Whoo boy. Been kind of a long day and I'm not sure how much I want to write (seeing as I've still got like two lesson plans to make for college and a friggin midterm tomorrow). I reckon I'll talk a little bit about two things, one stereotyping, and two, setting long term goals.
Someone mentioned in a comment on my last post that it was interesting to see how I stereotyped students and based my approaches to them on the stereotypes. It's funny, but it's also absolutely true. Kids are all relatively the same in that they are completely different in being the same, if that makes sense. Every kid at that age has one thing on the mind, fitting in. Everything they do is a variation of this single theme, so you've got to play to that. You have to give them love and acceptance (FUCK YEAH KID LOVIN) and help to foster a sense of self-worth in them. In order to do this, you gotta understand what the best way to reach a kid will be. Granted, sometimes the best way is to just fuck off and let em do their own thing. But for the most part, there are in fact certain tactics to getting a kid to open up. The smart loser who is integrating into the popular crowd knows what it's like to be alienated, so he's going to try to specifically not apply himself in school work. The popular girl that's popular for how wide her legs spread knows that she is in fact only used for sex, so if you approve of the things she can do in classes, she's going to seek that positive attention. Etc.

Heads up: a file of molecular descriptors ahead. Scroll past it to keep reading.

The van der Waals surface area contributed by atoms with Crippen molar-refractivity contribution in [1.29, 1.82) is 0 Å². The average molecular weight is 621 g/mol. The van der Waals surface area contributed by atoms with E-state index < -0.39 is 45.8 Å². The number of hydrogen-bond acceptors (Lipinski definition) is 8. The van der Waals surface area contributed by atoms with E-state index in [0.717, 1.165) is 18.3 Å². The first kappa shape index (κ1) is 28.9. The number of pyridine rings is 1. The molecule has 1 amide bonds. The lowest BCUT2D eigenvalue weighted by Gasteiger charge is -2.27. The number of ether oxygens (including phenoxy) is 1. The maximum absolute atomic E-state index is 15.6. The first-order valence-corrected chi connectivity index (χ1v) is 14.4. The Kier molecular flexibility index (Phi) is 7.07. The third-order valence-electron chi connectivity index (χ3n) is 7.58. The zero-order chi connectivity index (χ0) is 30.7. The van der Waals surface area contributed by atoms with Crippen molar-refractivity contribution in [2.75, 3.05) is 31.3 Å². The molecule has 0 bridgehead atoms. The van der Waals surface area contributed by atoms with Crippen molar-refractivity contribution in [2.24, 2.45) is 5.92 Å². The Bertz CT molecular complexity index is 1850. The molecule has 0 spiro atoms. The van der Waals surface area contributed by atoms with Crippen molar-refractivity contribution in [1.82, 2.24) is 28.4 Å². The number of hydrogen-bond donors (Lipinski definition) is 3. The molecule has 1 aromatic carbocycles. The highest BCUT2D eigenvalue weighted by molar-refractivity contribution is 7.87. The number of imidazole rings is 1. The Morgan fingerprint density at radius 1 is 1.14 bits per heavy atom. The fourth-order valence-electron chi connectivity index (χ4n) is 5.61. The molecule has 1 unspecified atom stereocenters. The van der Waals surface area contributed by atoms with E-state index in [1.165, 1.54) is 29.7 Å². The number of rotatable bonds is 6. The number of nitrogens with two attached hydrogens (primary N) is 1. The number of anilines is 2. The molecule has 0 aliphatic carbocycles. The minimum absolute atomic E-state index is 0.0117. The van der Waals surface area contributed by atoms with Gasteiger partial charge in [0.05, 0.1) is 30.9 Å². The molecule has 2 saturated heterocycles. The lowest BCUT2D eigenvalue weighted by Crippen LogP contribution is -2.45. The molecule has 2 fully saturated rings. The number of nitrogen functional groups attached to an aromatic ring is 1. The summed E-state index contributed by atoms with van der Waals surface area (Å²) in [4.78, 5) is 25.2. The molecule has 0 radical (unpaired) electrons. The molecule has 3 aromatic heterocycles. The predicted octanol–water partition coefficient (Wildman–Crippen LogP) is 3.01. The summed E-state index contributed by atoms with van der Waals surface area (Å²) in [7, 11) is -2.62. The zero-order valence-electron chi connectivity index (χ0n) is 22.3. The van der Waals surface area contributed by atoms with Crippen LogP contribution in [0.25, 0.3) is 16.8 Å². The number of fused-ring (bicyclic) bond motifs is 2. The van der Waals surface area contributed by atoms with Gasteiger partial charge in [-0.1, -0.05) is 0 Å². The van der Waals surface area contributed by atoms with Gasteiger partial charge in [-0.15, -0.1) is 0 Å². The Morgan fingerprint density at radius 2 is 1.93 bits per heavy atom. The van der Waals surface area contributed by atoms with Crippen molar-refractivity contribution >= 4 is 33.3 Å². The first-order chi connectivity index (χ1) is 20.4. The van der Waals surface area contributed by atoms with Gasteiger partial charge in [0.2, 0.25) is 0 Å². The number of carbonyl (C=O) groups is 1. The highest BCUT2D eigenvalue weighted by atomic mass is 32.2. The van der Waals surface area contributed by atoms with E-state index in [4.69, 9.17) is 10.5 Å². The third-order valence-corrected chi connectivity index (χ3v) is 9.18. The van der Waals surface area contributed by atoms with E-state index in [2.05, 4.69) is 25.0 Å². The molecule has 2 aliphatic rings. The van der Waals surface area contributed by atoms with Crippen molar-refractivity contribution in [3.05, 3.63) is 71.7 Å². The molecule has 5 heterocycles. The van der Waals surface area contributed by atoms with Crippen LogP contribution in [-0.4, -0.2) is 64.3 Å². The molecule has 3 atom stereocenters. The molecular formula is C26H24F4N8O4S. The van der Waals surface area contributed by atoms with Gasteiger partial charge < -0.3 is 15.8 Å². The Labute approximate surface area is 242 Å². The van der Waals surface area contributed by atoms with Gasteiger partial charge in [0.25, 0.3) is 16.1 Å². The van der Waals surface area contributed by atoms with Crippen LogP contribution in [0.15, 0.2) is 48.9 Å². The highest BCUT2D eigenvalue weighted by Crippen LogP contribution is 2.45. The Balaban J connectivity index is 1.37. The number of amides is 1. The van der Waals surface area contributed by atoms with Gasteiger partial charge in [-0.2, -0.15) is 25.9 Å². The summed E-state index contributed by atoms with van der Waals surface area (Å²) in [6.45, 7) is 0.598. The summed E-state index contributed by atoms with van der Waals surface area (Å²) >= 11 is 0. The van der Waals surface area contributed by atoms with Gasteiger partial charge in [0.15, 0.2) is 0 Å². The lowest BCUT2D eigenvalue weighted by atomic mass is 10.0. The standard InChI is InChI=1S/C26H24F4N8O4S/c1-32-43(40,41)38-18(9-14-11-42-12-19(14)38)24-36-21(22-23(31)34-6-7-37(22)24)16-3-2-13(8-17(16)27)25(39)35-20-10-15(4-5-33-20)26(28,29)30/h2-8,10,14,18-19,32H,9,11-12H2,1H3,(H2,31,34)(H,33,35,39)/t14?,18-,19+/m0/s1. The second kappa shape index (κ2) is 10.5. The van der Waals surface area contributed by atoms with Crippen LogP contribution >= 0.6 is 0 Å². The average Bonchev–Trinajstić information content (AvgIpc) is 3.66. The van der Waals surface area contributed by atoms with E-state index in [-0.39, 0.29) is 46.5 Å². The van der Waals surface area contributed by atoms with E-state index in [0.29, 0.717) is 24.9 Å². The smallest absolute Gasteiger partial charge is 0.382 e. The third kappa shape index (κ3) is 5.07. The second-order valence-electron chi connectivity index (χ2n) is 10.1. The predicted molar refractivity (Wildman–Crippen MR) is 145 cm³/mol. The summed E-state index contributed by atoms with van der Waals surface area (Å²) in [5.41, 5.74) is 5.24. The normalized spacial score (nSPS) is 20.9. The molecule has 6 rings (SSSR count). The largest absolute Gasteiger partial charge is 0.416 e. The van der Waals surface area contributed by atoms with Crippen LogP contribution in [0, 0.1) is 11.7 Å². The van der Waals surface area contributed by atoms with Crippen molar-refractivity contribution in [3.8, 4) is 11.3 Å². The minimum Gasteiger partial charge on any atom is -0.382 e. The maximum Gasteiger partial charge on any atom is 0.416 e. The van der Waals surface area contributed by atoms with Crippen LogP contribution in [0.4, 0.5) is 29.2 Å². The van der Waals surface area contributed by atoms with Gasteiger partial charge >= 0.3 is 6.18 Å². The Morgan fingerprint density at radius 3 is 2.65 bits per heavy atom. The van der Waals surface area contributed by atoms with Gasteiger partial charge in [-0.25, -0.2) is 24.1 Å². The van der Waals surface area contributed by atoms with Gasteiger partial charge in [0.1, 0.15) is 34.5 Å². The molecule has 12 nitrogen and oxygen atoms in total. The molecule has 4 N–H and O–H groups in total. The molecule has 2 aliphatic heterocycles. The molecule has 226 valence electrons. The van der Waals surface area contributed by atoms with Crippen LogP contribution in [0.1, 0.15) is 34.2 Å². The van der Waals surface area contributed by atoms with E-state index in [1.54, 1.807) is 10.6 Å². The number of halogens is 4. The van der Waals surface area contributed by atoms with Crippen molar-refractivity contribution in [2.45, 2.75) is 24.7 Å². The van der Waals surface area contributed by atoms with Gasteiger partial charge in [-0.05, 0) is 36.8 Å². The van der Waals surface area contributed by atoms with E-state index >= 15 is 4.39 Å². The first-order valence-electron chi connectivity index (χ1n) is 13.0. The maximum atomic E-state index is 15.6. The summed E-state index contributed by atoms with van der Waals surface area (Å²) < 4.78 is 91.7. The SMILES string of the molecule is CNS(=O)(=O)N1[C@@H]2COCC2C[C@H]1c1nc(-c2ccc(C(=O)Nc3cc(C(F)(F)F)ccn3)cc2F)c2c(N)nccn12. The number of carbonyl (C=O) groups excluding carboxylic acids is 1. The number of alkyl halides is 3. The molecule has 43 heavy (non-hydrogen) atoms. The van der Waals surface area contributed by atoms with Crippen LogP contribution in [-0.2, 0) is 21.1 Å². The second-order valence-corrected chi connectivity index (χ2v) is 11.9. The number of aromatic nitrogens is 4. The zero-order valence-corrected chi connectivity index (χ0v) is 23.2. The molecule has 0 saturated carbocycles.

Now when I say I'm talking about long term goals, I mean the actual setting of the goals. Make explicitly clear to the kids what is happening. I did this today, and I started them off (besides beginning watching “The Crucible”) with a little writing assignment. Essentially, this is their final exam for my portion of the class. They will turn in four essays, 3 2-3 page essays and 1 4-5 page essay arguing a point about any of the literature we discuss. One will be based on Romanticism, one on Puritanism, one on Neo-Classicism (or Transcendentalism if they're feeling rowdy), and one on poetry of any type (the 4-5 pager). They will have two chances to turn in each paper for teacher review before their final submission. After two revisions, I will only accept the final copy. If they would like to schedule meetings with me though, I will be open for that. This gives them a deadline and allows them to achieve it before it is necessarily time to hit it hard. The earlier they turn the work in, the better I will grade it (providing of course they have actually turned in good work). Setting clear goals like this (and sending them home in hard copy) lets the kids and the parents know what they are doing right off the bat. I've asked them to write for me a one-page paper on what they know about Puritan logic is like as far as they know. This is due tomorrow, and I've explicitly stated that it will probably be one of the things they turn into a real paper. I guarantee most of them will suck, but only through suck... can they grow.